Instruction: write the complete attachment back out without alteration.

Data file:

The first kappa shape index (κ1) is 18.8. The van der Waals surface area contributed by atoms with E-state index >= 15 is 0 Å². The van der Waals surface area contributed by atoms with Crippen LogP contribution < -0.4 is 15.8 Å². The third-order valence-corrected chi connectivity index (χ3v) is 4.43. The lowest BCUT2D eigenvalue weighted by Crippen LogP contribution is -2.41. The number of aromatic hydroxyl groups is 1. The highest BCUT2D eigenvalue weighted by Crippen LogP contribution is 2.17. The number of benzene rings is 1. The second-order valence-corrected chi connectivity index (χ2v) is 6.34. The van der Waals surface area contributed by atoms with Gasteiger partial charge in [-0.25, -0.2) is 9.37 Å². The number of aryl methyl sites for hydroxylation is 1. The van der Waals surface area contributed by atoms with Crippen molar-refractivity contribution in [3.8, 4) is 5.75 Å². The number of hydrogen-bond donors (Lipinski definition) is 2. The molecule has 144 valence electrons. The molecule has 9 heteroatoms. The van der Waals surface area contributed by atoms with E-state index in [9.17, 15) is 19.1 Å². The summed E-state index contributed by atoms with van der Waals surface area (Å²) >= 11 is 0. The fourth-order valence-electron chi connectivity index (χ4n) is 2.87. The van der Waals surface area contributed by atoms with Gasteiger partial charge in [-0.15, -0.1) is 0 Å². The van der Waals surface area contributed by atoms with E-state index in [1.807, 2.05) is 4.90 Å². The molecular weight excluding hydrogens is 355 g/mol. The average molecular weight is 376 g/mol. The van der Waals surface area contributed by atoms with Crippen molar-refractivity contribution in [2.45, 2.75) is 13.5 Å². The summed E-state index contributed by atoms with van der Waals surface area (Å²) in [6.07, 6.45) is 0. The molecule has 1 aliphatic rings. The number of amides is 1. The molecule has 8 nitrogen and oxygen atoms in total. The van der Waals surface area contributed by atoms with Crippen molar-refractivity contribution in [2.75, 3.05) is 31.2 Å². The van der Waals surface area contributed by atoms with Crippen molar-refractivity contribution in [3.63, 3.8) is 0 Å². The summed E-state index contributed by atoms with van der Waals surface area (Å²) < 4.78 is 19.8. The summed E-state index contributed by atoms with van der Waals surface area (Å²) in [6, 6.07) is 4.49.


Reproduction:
The first kappa shape index (κ1) is 18.8. The van der Waals surface area contributed by atoms with E-state index >= 15 is 0 Å². The van der Waals surface area contributed by atoms with Crippen LogP contribution < -0.4 is 15.8 Å². The third-order valence-corrected chi connectivity index (χ3v) is 4.43. The lowest BCUT2D eigenvalue weighted by Crippen LogP contribution is -2.41. The number of aromatic hydroxyl groups is 1. The highest BCUT2D eigenvalue weighted by Crippen LogP contribution is 2.17. The number of benzene rings is 1. The second-order valence-corrected chi connectivity index (χ2v) is 6.34. The van der Waals surface area contributed by atoms with Gasteiger partial charge in [-0.25, -0.2) is 9.37 Å². The number of aryl methyl sites for hydroxylation is 1. The van der Waals surface area contributed by atoms with Crippen molar-refractivity contribution in [3.8, 4) is 5.75 Å². The number of hydrogen-bond donors (Lipinski definition) is 2. The molecule has 144 valence electrons. The molecule has 9 heteroatoms. The van der Waals surface area contributed by atoms with E-state index in [9.17, 15) is 19.1 Å². The summed E-state index contributed by atoms with van der Waals surface area (Å²) >= 11 is 0. The fourth-order valence-electron chi connectivity index (χ4n) is 2.87. The van der Waals surface area contributed by atoms with Gasteiger partial charge in [-0.15, -0.1) is 0 Å². The van der Waals surface area contributed by atoms with E-state index in [1.807, 2.05) is 4.90 Å². The molecular weight excluding hydrogens is 355 g/mol. The average molecular weight is 376 g/mol. The van der Waals surface area contributed by atoms with Crippen molar-refractivity contribution in [2.45, 2.75) is 13.5 Å². The summed E-state index contributed by atoms with van der Waals surface area (Å²) in [6.07, 6.45) is 0. The molecule has 1 aliphatic rings. The number of amides is 1. The molecule has 8 nitrogen and oxygen atoms in total. The van der Waals surface area contributed by atoms with Crippen molar-refractivity contribution in [2.75, 3.05) is 31.2 Å². The van der Waals surface area contributed by atoms with Crippen molar-refractivity contribution in [3.63, 3.8) is 0 Å². The summed E-state index contributed by atoms with van der Waals surface area (Å²) < 4.78 is 19.8. The summed E-state index contributed by atoms with van der Waals surface area (Å²) in [6, 6.07) is 4.49.